How To Create a Cutting file from a Photo Using Inkscape
I frequently use the freely available program Inkscape to alter and create new cutting files. It can handle more than Silhouette Studio and can also output a DXF file, which is a file format that Silhouette Studio can open and use.
Before and After
You can download Inkscape HERE (as of April 2016).
Normally, I would use Inkscape’s handy “Trace Bitmap” feature. This is located under Path->Trace Bitmap. It has lots of options which you can play around with for your image if you like, but I could tell that I wasn’t going to get what I wanted from this particular image.
The Trace Bitmap Function Doesn’t work as well on images with busy backgrounds!
The problem was that my image has a lot going on in the background and is hard to separate out from the foreground.
I’m guessing that there are some Photoshop gurus out there who could probably separate the background and foreground of this image and then use Inkscape’s Trace function. However, I am not one of those gurus and I don’t own Photoshop! Sad, I know. Alternatively, I could have tried to mess around with the image in GIMP (a fairly nice free alternative to Photoshop) – but I wasn’t up for that seemingly overwhelming task. Sometimes the dumb but straight forward way can be quicker anyhow!
Covered in Paths
Now, this method takes some patience, but you can get exactly the image you want and don’t have to hassle with photo editing. The basic idea is to use several circular paths to bend and form into the shape we need. If you have not played around with path nodes before, this may look confusing, but once you start, it is not too difficult.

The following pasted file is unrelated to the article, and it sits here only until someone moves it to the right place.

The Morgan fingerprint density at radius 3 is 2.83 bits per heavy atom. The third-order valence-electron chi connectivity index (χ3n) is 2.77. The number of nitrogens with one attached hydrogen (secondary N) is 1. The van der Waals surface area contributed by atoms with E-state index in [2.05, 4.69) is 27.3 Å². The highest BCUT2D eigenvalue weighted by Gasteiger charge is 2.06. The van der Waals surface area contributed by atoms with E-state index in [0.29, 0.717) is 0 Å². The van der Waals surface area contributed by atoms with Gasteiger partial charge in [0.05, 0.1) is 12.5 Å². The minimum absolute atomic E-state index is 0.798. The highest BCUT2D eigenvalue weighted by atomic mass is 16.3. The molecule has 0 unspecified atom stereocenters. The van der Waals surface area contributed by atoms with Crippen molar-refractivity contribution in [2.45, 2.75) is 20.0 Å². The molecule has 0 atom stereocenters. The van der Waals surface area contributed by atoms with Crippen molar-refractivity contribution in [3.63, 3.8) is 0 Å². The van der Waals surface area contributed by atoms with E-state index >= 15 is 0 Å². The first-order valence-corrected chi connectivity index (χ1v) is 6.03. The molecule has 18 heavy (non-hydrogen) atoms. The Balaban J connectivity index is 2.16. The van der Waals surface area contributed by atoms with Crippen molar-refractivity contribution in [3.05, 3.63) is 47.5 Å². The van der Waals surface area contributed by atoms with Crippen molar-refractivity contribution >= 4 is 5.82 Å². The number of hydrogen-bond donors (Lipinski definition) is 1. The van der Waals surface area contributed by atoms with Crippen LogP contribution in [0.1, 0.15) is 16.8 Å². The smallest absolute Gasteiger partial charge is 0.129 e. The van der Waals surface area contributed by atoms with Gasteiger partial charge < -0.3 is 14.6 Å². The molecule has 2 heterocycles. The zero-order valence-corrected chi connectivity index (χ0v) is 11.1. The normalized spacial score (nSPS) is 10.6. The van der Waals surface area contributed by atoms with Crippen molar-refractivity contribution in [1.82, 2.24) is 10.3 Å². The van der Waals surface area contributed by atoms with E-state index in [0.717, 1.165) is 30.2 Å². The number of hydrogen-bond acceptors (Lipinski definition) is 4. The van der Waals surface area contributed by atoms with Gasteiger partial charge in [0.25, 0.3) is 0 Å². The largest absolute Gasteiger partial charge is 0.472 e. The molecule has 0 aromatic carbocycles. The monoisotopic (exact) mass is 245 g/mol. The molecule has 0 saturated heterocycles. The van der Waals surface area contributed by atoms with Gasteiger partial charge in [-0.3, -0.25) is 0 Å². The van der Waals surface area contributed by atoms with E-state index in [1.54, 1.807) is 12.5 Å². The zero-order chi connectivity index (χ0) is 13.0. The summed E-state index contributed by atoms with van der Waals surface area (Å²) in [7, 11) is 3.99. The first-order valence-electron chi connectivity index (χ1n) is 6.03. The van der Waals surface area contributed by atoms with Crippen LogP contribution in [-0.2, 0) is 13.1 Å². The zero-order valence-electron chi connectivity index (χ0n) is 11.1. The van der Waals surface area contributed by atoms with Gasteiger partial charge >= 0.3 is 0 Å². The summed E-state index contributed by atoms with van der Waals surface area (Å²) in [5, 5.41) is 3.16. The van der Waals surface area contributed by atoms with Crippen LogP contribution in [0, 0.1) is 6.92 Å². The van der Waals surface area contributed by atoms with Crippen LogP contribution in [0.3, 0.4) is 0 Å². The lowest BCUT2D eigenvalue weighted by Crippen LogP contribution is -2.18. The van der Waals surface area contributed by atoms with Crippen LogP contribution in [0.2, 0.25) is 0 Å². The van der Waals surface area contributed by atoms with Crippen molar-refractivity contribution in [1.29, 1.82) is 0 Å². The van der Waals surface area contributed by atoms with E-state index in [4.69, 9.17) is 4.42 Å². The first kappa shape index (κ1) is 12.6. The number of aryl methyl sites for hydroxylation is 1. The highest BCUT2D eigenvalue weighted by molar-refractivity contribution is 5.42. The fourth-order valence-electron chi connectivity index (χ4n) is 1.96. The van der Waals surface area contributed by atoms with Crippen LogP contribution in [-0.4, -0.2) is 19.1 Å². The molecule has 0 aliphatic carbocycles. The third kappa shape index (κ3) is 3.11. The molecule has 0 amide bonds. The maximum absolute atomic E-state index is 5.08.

Now for the tutorial. Begin by opening your image up in Inkscape, then do the following:
Draw a circle using the shape tool shown below and place it over part of your image.
Change to the arrow tool, click your circle, and select Path->Object to Path. This will ensure that your circle is a path and not just a shape.
Now, go ahead and copy this circle and paste it several times on your image. I needed about 7 blobs (which started as circles) to cover my image. You may need more or less depending on the size and shape of your image.
Now for the fun part! Click on the node tool (Arrow 1 in the image below). Then, click on your shape to start conforming it to your image. If you look closely at Arrow 2 in the image below, you will see a node highlighted in red. If you click a node, you can move it around.
Drag the nodes to spots along the edges of your image. Once the node is on the edge of your image, move the little round “whiskers” (I don’t know what these are really called). These bend the edges of your circle and allow you to match the contour of your image. There are also tools for change the node type from a rounded one to a pointy one (right above Arrow 1). Also, keep in mind you can remove nodes by selecting one and hitting delete and you can add nodes by double clicking where you want one.
Once you have your image covered in OVERLAPING paths, select all the paths (but not the image itself) and click Path -> UNION. This will combine all of your shapes into one, and if you did a good job matching the contours and filling all the space, you should have the image you wanted! You can see our bunny Geronimo loved being turned into a cutting file.
Here is the resulting file that I created. Feel free to download it and use it for your own creations.
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